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MLB trade deadline: Juan Soto, Willson Contreras, other rumors

By Wednesday, it will all be over. This is the last call for trades. Teams have until 6 p.m. ET on Tuesday to make their moves. The contenders are trying to improve their rosters for a playoff run and try not to sell their future in the process. Rebuilders are trying to milk every last drop out of their trade partners, hoping to get the best possible package of prospects back to speed their return to relevance.

It will be an eventful day, even if Juan Soto, the best player available this season—perhaps ever—is not being traded. Here are a few things to keep in mind before things get started.

Soto Lottery

Soto’s offer appears to be limited to three teams: the Padres, Cardinals and Dodgers. San Diego he still looks like the first, if for no other reason than he has the biggest need for a strikeout bat and his GM is AJ Preller. If any of the three general managers are going to get more creative in dealing with Soto, it will be the one SI’s Emma Baccellieri called the “noted agent of deadline chaos” in her column about the puzzling Josh Hader trade.

So, in what ways can Preller try to land Soto? Well, the first option is to trade a ton of prospects for Soto. It’s true that the Padres’ farm system isn’t as deep as it was a few years ago, but they still have enough quality young players to make something happen. That would leave their pipeline pretty dry, but Preller has long operated on the idea that many times until prospects are major leaguers, and sometimes even after that, their best use is as a trade chip for an established star. The most likely prospects to head to Washington in a deal with Soto are shortstops CJ Abrams and Jackson Merrill, outfielders Robert Hassell III and James Wood and pitchers MacKenzie Gore and Dylan Lesko.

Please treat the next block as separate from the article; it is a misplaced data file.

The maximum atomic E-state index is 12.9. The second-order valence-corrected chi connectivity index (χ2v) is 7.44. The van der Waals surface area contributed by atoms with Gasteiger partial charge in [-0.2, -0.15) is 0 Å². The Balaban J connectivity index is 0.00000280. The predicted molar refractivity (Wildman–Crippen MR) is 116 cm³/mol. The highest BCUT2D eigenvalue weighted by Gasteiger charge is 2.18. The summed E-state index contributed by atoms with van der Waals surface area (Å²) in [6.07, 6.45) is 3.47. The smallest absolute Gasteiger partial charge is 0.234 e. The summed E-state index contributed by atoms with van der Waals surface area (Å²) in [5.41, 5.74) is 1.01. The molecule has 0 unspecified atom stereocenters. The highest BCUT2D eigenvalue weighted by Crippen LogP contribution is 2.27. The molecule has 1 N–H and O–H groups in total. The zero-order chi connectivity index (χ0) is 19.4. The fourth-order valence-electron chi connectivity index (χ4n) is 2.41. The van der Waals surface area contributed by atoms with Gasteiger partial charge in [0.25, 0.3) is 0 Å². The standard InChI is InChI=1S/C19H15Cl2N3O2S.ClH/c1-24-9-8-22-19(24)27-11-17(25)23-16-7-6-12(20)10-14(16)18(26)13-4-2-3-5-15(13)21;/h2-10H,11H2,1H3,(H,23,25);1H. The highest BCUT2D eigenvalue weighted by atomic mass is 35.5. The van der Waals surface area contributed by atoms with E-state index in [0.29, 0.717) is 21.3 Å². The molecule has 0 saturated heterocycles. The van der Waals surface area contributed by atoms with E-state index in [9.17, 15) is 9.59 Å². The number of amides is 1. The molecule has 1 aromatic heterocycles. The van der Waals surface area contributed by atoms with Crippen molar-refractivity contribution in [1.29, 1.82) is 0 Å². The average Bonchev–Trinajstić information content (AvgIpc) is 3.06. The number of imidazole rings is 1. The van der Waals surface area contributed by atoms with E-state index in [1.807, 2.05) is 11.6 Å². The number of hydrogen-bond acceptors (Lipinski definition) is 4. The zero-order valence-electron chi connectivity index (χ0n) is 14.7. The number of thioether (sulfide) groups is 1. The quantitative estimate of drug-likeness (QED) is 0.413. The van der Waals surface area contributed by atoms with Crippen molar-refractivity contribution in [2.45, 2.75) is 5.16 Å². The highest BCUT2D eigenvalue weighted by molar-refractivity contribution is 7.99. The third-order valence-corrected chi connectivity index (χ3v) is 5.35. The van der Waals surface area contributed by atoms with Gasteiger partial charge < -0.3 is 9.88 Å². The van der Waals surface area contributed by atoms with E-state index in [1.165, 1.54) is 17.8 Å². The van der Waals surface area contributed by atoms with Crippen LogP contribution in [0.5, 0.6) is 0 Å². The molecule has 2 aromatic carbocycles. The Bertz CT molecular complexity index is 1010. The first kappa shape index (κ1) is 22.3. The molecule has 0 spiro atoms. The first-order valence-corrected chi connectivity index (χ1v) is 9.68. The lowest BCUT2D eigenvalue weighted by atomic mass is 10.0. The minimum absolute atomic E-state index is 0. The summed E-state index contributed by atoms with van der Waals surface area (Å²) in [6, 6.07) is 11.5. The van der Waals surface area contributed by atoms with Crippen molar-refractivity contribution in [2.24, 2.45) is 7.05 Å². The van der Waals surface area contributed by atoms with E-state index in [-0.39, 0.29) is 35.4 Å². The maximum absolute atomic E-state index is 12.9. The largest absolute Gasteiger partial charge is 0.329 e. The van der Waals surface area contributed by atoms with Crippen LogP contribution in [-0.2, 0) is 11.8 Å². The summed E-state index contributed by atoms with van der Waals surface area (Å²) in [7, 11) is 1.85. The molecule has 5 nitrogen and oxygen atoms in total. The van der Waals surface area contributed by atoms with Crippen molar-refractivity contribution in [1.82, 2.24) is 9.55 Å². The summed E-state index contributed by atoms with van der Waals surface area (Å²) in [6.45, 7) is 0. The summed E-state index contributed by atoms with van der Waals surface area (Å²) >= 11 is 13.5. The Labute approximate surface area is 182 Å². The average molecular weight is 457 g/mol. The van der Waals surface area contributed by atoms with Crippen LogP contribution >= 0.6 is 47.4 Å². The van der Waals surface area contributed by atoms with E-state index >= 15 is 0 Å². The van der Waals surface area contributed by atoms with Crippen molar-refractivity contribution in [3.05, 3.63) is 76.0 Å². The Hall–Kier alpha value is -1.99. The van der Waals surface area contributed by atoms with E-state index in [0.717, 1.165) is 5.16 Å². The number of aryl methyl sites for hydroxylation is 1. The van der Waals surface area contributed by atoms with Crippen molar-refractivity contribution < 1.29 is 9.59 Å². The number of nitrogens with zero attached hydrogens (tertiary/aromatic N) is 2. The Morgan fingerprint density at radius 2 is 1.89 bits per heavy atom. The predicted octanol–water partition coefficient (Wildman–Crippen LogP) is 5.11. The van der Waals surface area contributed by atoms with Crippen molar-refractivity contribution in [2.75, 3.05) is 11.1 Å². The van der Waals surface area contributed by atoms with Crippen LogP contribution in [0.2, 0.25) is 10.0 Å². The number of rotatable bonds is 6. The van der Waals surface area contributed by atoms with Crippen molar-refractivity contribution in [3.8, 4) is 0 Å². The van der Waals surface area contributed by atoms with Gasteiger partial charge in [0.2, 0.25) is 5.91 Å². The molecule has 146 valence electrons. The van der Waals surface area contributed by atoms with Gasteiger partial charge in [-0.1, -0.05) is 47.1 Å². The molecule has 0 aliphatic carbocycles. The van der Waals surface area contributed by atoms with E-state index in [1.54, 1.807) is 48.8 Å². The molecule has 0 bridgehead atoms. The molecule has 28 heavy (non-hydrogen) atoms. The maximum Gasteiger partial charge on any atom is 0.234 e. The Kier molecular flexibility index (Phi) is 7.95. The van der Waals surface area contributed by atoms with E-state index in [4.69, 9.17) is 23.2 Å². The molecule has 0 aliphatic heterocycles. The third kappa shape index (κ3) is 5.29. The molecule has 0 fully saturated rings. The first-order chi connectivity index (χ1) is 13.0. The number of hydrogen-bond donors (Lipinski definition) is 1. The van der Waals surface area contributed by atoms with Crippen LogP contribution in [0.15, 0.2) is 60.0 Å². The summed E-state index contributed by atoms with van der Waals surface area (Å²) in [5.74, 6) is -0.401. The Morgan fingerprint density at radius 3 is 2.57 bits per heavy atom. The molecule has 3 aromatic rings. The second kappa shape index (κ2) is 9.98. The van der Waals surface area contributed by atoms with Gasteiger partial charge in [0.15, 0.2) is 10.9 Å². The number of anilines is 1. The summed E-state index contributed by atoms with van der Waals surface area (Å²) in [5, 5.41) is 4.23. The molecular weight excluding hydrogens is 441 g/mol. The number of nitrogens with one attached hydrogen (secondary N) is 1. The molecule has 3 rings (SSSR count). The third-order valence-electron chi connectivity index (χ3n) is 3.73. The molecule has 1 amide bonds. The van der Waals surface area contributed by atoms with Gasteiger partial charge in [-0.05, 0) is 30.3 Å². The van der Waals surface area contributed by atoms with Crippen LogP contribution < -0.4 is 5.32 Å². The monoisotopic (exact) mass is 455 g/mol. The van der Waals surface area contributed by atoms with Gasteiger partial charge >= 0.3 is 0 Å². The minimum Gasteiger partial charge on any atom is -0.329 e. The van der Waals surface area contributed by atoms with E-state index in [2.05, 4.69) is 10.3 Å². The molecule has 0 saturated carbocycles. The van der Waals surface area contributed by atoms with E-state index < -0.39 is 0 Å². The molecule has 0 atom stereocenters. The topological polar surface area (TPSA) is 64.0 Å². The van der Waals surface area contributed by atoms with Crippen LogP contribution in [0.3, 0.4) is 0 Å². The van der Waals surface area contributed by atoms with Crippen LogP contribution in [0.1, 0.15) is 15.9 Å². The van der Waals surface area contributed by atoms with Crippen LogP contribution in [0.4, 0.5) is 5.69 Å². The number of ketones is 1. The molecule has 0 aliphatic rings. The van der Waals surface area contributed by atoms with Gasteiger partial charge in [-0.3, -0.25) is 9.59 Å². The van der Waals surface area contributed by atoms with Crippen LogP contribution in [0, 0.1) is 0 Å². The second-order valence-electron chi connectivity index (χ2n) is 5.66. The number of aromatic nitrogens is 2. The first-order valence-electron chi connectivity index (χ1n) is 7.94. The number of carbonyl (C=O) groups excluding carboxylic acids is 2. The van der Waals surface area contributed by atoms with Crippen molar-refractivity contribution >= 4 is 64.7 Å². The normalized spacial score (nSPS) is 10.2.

It’s crazy to think that all of them would go on a trade in Nationals just for one player, even if that player is Soto… unless another big name is involved. If that happens, that player looks set to be the first baseman Josh Bell. According to multiple reports this morning, the two teams are working on a trade package for Soto and Bell. To offset the cost, Washington may have to assume the remaining three years and $39 million Eric Hosmerof the contract, in addition to what he will be owed for the last two months of this season. This shouldn’t be too much of a hurdle. For all the Washington talk, including Patrick Corbin and the Stephen Strasburg in a Soto deal, the main reason the Nats are trading Soto is to acquire a number of prospects who can help form the core of their next winning team. Would attaching one of the two starters over the hill reduce the return, and if that’s the case, wouldn’t the opposite also be true? If cost-cutting isn’t the primary concern for the Nationals, then they could be willing to pay Hosmer $13 million per year over the next three seasons.